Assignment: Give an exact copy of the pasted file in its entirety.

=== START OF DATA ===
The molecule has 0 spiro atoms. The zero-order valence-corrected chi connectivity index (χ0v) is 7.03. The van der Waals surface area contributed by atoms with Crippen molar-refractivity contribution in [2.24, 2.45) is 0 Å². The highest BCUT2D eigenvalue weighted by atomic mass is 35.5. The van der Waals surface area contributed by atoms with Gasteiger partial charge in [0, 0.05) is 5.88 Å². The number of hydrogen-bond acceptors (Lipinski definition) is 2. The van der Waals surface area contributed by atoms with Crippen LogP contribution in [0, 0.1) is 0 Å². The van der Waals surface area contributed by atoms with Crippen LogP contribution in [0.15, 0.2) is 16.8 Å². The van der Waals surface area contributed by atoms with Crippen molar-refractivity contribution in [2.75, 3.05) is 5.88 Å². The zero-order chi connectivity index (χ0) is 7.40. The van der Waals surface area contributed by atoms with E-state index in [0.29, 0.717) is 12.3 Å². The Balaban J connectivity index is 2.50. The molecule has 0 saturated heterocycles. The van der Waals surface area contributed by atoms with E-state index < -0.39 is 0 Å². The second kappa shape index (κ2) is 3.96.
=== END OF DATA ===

The molecule has 0 spiro atoms. The zero-order valence-corrected chi connectivity index (χ0v) is 7.03. The van der Waals surface area contributed by atoms with Crippen molar-refractivity contribution in [2.24, 2.45) is 0 Å². The highest BCUT2D eigenvalue weighted by atomic mass is 35.5. The van der Waals surface area contributed by atoms with Gasteiger partial charge in [0, 0.05) is 5.88 Å². The number of hydrogen-bond acceptors (Lipinski definition) is 2. The van der Waals surface area contributed by atoms with Crippen LogP contribution in [0, 0.1) is 0 Å². The van der Waals surface area contributed by atoms with Crippen LogP contribution in [0.15, 0.2) is 16.8 Å². The van der Waals surface area contributed by atoms with Crippen molar-refractivity contribution in [2.75, 3.05) is 5.88 Å². The zero-order chi connectivity index (χ0) is 7.40. The van der Waals surface area contributed by atoms with E-state index in [0.29, 0.717) is 12.3 Å². The Balaban J connectivity index is 2.50. The molecule has 0 saturated heterocycles. The van der Waals surface area contributed by atoms with E-state index < -0.39 is 0 Å². The second kappa shape index (κ2) is 3.96.